Learning to Pitch. A Writer’s Nightmare?

Baseball on Fire

Copyright (c) 123RF Stock Photos

Before I went to the Ozark Creative Writers Conference, I had a little discussion with Elena Dillon about my manuscript. I told her I wasn’t going to pitch my novel. She encouraged me to try, for practice if nothing else. I still hesitated.

On the conferences agenda was a One Page Book Buy session. You provided one double-spaced page of your novel, novella or non-fiction book for the agent and editor to read. They would then tell you what you did right and what you might do to better to get those in the publishing world interested in reading the rest.

By the time I arrived Thursday afternoon, I intended to participate in the One Page Book Buy and not pitch.

Now, a sequence of events occurred to exasperate and please me. As well as teach me a lesson.

First, I met a wonderful mother-daughter duo who inspired me. The daughter planned to read the first five pages of her novel during the open mic on Thursday evening. We were sitting together when Lou Turner came around with the sign-up sheet. Merit put her name down and Lou asked if I wanted to read. I informed her of my decision about the One Page and she told me the agent and editor wasn’t expected to attend that evening; the next day’s session wouldn’t be affected. I added my name to the list.

I knew my chapter needed some polish, but believed it would hold people’s attention. So, mouth dry and nerves jangling, I stood before the crowd and read, totally focused on the pages I held, blocking out the faces staring at me. After the final word, a round of applause. One woman called it powerful. My confidence rose a few degrees.

For some reason, I decided to go ahead and pitch the book to the agent on Friday morning. This is a paraphrasing of the conversation:

Agent: What’s your genre?
Me: Women’s fiction.
Agent: Title?
Me: The Widows of Wyatt Abney
Agent: Word count?
Me: Around 70,00 first draft.
Agent: Oh. You shouldn’t even be pitching at this time. You need at least 85,00 words.
Me: Ok.
Agent: What’s it about?
Me: Two teenage girls are in love with the same boy…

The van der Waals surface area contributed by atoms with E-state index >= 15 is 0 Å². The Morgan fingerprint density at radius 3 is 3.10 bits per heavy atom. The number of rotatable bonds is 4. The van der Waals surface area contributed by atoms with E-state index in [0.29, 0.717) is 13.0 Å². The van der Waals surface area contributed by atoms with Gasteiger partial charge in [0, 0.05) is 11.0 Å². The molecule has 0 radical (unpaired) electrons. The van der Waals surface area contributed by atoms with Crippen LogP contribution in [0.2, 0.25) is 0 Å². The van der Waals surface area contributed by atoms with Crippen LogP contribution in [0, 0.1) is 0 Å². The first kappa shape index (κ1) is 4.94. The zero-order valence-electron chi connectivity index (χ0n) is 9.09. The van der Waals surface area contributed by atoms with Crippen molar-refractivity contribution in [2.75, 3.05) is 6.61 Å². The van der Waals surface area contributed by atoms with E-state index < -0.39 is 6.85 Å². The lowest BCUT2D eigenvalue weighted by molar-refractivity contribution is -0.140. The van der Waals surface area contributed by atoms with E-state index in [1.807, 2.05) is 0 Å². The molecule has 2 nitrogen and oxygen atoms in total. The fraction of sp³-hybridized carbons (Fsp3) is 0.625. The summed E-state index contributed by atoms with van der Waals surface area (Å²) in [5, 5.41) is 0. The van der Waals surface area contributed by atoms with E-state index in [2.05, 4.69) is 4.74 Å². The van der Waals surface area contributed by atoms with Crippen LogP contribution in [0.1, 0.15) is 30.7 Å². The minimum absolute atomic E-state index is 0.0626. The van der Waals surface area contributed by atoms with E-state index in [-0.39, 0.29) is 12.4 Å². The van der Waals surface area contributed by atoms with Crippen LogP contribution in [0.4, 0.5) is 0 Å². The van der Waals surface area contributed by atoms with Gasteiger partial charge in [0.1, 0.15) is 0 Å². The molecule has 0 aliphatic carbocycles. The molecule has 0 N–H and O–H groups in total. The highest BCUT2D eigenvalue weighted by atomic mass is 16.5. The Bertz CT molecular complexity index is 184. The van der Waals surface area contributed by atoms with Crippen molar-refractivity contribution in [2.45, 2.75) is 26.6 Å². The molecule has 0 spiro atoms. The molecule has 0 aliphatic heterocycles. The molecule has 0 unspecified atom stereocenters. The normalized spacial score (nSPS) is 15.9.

Agent: Wait. This sounds like a young adult novel, but you said it was women’s fiction.
Me: The bulk of the story happens when the characters are adults…
Agent: You should start with them as adults, otherwise readers will think it is young adult.

Baseball Shattering Glass

Copyright (c) 123RF Stock Photos

Exasperating to say the least. She kept cutting me off before I revealed what the story is about. I realize, I should have started with two sentence description: “Yancy and Beth lost a great love when Wyatt Abney died. When they meet again twenty-five years later they throw their families into turmoil and along the way discover whether they’ve truly moved on or merely moved forward.”

I put the pitch behind me and moved ahead with the One Page Book Buy. A woman read each page out loud and then the agent and editor commented.

Guess what? After mine was read, the editor and agent wanted more. The same agent who practically ripped me to shreds earlier in the day.

Lesson learned. I’ll know better the next time I pitch.

  • Hi Missy – I saw a post on a site called BookBlog where you offered to host authors and post their interviews. I was looking for your contact information regarding that when I happened to get immersed in reading parts of your blog.

    I did the pitch thing too, once, and I could tell that one of the “agents” hadn’t even read my 5 pages before she came to the event (like she was supposed to) and just started giving me generic comments and feedback very nervously, obviously trying to hide the fact that she didn’t do her end of the assignment. I wouldn’t have minded if she was just honest and then gave me general advice, but it’s a bit annoying when someone starts to give you authoratative suggestions on something they haven’t taken the time to understand first.

    So don’t feel bad, happens to all of us, and yes, you could have improved your pitch, we always can, but you also seemed to be dealing with someone who was not ready to really know your work first before giving her comments.

    Hang in there, it’s all part of the process! 🙂


    P.S. And let me know if there is a private place I can contact you, I am at contact attt 3ChipsOnGod dotttt com.

    • M. Frye

      Preeti, I’m flattered you got lost in reading my blog. That gives me reason to keep going.

      I learned alot from that pitch session – about myself and the process – so I’m okay with the experience.

      I’ll get in touch with you about the interview.

  • I think you did great! I hope you don’t feel like I led you astray by encouraging you. Practice is good and now you realize they are just people not all powerful beings. They make mistakes and don’t know everything. She should have just listened! I hope you are glad you did it. Good job!!!!

    • M. Frye

      Oh, Elena! I don’t think you led me astray at all. I’m very glad I did it.

  • Missy,

    I think the best possible thing for you came out of this session. You learned how to pitch a book and your writing was intriguing enough that agents asked for more. That’s a win/win for sure!

    If we don’t try these things, we won’t ever learn what works and what doesn’t. Good for you for trying and best of luck with the book!

    • M. Frye

      Thanks, Debra! It was a good, if somewhat exasperating, experience. I’m certainly more prepared now.